. Gravity is thought to be mediated by an elusive particle named the graviton. The weak nuclear interaction associated with radioactivity is mediated by three elementary particles called W+, W-, and Z bosons. The strong nuclear interaction, which holds quarks together to form protons and neutrons, is mediated by particles called gluons (and appropriately so, because Superglue has nothing on them, because we can never pry two quarks apart, as we saw in ). There is one caveat, though, that I should mention: Gravity continues to be a bit of an exception, because we still do not have a quantum theory of gravity, and that is one of the big outstanding challenges in physics today, so the graviton picture is not a done deal, and gravity is still best explained by objects moving along their natural trajectories in curved space-time according to Einstein’s theory of general relativity, as discussed in . But for all the other fundamental forces of interaction for which a quantum understanding exists, interactions happen through exchange or some mediating messenger particles. Yes, light is the messenger that makes electricity and magnetism work—isn’t that something! After all, as we saw in , light in turn is a manifestation of electromagnetic interaction at work.
, for people to interact, there needs to be physical, verbal, visual, or auditory contact or exchange: your eyes meet, you exchange a look (involving a whole bunch of photons); you talk to each other, you exchange words and sound; your lips meet, you exchange a kiss; you have direct physical contact, perhaps you exchanged a hug or pats on the back; you make love, well, there you are exchanging a lot of things—make up your own list! Perhaps these days you might be spending more time talking on the phone, texting, or chatting on the net; well then, besides words, written and spoken, you are exchanging electromagnetic impulses, as well, via wires and satellites. So you see, with human interactions there is never any mystery about how it happens; there is always either direct contact or some sort of exchange. Newton might have guessed the right answer if only he had looked toward human behavior for his insights instead of staying focused on the heavens, but in his defense, on gravity the jury is still out.
Figure 12.2 Just like in quantum interactions, people interact by exchange, as well—exchanges of handshakes, words, kisses and hugs, and so forth.
(or weight) of the messenger particles. Some of those messenger particles could be quite heavy (on the scale of subatomic particles), and others have no mass at all. The photon, for instance, is massless, and therefore always travels at the maximum speed possible in the vacuum of space—the speed of light. Because they are massless, they can in principle travel forever all the way to the ends of the universe, as borne out by the fact that we can see quasars and galaxies billions of light-years away. But the messenger particles for the weak nuclear interaction, the W and the Z bosons, are quite heavy by elementary particle measures, so the distance they can travel is extremely limited—it is tough to get heavy things to move around. This essential difference has profound implications for the nature of the electromagnetic force and the weak nuclear force. Because the photon is massless and has no travel restrictions, so to say, the electromagnetic force can act over large distances, causing the “action at a distance” that puzzled scientists for so long. So, we see electromagnets in junkyards pulling up things from afar. The weak interaction, on the other hand, is significant only at very short range—about the span of atomic nuclei—and that is why it never manifests directly on the scale of everyday life. Following the same arguments, although the graviton has not been detected in experiments, it is expected to be massless.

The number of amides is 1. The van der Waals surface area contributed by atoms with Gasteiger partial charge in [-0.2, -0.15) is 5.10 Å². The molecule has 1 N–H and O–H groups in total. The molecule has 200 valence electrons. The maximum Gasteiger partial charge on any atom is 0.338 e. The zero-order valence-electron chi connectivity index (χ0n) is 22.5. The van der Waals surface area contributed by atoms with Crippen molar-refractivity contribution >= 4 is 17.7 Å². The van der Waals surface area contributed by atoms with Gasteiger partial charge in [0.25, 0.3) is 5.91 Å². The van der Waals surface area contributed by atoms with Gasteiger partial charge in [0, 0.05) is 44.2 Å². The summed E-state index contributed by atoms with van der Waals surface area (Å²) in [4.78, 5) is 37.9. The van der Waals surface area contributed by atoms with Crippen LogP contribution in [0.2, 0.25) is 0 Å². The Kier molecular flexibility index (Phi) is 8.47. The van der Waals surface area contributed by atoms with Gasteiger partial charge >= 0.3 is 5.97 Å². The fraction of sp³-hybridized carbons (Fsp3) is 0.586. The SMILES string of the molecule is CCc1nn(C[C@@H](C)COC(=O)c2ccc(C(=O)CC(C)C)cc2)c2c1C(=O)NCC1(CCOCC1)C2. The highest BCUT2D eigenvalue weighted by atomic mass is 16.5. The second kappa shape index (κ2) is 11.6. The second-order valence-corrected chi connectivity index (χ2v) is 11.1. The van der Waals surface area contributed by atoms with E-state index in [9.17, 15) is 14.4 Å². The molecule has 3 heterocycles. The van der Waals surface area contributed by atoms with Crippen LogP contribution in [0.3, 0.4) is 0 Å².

, resonant interactions can amplify suppressed violent tendencies in a mob where often good-natured and friendly people suddenly become supremely vicious, capable of perpetuating unbelievable violence and mayhem. The behavior-altering impact of interactions is simply an extension of the amazing changes that interactions can induce in the material world. For example, in ordinary conductors of electricity, like in the wiring around the house, there is always significant loss of energy because of the resistance offered by the wire (just like water flowing on level ground slows down and eventually stops). But there are special materials called superconductors, used in a lot of high-tech equipment, in which electricity can flow with almost zero resistance. As a result of superconductors, electric currents can continue to flow for an extremely long time. But the reason superconductors are different is because of the onset of extraordinary long-range interaction among pairs of electrons via mediating particles called phonons forming what are called Cooper pairs. In the laconic words of the Nobel Prize–winning physicist Philip W. Anderson, “More is different,” and the primary reason is the presence of interactions.
See for a more detailed explanation of mass and weight, which is traditionally defined as the amount of matter in any object. A generalized meaning of mass as a measure of inertia is also discussed in .
Phonons are quanta of vibrations, including sound, so named in analogy with photons, the quanta of light.